Our walk around Haverstock Hill, north London, led by Ian McInnes and Peter Ruback, revealed the many ways 1930s developers and their architects provided up-to-date dwellings for a variety of tastes and pockets.
Our first stop was The Etons (1936 – 39): three six-storey blocks containing 118 flats in Neo-Georgian style, brick-faced and with regular sash windows. Both the developer, Bell Properties, and the architect, Toms & Partners, were headed by Reginald Toms who rose from obscurity to become a significant, wealthy property magnate building apartments throughout London. After passing the listed inter-war library in Antrim Road (well worth a look), we visited two more Toms developments, Holmefield Court (1933 – 34) and Tudor Close (1935 – 37). In the first, the long symmetrical façade is enlivened with projecting bays and zig-zag relief panels that give a touch of the Jazz Age to relatively modest apartments. The second, accessed via grand brick arches, suggests late-medieval college living quarters, embellished with gables, varied brickwork and leaded lights. Its four-storey blocks house flats of various sizes, the integrated garages indicating Toms’ assumption of car ownership.
Earlier we had seen Stanbury Court (Trehearne & Norman, 1935 – 36), distinctly Deco with white rendering, dominant multi-paned windows and a glamorous entrance facing the private drive and gardens. The brick-faced Hillfield Court (T P Bennett, 1932 – 34), with 113 flats of seven layouts over six storeys, was similarly moderne. A continuous cantilevered balcony at first floor level provides a unifying feature to the façades, animated by window bays projecting over five levels. The prestigious building had private gardens and contained all modern conveniences.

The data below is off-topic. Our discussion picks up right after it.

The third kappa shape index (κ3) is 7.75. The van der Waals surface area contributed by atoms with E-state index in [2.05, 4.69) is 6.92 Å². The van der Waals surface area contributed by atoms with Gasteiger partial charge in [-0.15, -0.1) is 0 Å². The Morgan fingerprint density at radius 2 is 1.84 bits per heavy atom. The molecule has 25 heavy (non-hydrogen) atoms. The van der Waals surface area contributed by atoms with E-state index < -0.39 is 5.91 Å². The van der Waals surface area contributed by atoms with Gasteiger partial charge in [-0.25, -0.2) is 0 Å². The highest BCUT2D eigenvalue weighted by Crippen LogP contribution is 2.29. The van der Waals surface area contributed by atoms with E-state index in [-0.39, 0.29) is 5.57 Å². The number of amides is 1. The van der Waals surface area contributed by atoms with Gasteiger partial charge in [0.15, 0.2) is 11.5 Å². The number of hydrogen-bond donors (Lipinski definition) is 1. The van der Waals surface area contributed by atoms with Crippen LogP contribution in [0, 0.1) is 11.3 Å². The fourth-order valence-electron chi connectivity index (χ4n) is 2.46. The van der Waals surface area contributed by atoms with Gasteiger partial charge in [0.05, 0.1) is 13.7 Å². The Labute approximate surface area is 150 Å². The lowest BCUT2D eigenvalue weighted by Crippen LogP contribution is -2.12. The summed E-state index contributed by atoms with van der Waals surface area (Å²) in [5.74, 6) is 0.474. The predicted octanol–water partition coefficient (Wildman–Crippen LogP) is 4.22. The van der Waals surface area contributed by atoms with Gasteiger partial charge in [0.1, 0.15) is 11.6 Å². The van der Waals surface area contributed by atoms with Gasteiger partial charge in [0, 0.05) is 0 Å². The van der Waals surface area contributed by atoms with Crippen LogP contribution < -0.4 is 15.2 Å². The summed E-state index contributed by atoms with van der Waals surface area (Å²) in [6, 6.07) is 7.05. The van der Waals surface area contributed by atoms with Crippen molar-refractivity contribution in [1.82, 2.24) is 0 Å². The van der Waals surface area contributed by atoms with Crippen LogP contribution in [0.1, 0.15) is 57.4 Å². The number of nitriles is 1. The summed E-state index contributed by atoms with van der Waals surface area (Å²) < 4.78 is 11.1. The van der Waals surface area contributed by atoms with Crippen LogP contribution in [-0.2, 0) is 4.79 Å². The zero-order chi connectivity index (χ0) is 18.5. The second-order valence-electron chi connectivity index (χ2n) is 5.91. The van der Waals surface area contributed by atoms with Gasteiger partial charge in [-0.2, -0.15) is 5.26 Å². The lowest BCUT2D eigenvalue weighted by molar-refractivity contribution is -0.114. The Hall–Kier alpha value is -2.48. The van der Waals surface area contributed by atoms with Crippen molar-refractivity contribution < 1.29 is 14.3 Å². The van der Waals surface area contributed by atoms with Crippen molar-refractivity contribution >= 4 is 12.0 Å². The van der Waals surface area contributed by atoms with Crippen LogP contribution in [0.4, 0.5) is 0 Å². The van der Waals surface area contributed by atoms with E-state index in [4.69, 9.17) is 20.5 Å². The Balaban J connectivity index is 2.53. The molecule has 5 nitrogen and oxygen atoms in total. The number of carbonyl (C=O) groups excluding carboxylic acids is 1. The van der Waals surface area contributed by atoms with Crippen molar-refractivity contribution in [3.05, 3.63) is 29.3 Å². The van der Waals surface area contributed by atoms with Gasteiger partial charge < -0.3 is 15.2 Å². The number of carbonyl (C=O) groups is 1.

Ian led us past the Aspern Grove Estate, designed by Camden Architects Department in the 1980s – distinctly post-modern, and not to everyone’s taste – to the Lawn Road Flats (Wells Coates, 1933 – 34, restored Avanti Architects, 2003). Originally incorporating 29 units and communal amenities, this was a template for other unbuilt residences by the developer, the forward-looking Jack Pritchard. In the exhibition gallery (located in the former garage) we viewed the excellent display devoted to his vision: flats for professional people of modest means – which included well-known artists, authors and architects.
We were privileged to visit the penthouse created for Pritchard and his wife Molly. The current occupant, Magnus Englund, has restored the floorplan, repaired the original plywood fittings, and sourced Marcel Breuer pieces, originally commissioned by Pritchard for his furniture company Isokon, so that the flat is once again a shrine to plywood. Drinks on the adjacent terrace, courtesy of Magnus, were a fitting end to Ian and Peter’s event.
C20 members visited Belsize Park in August 2016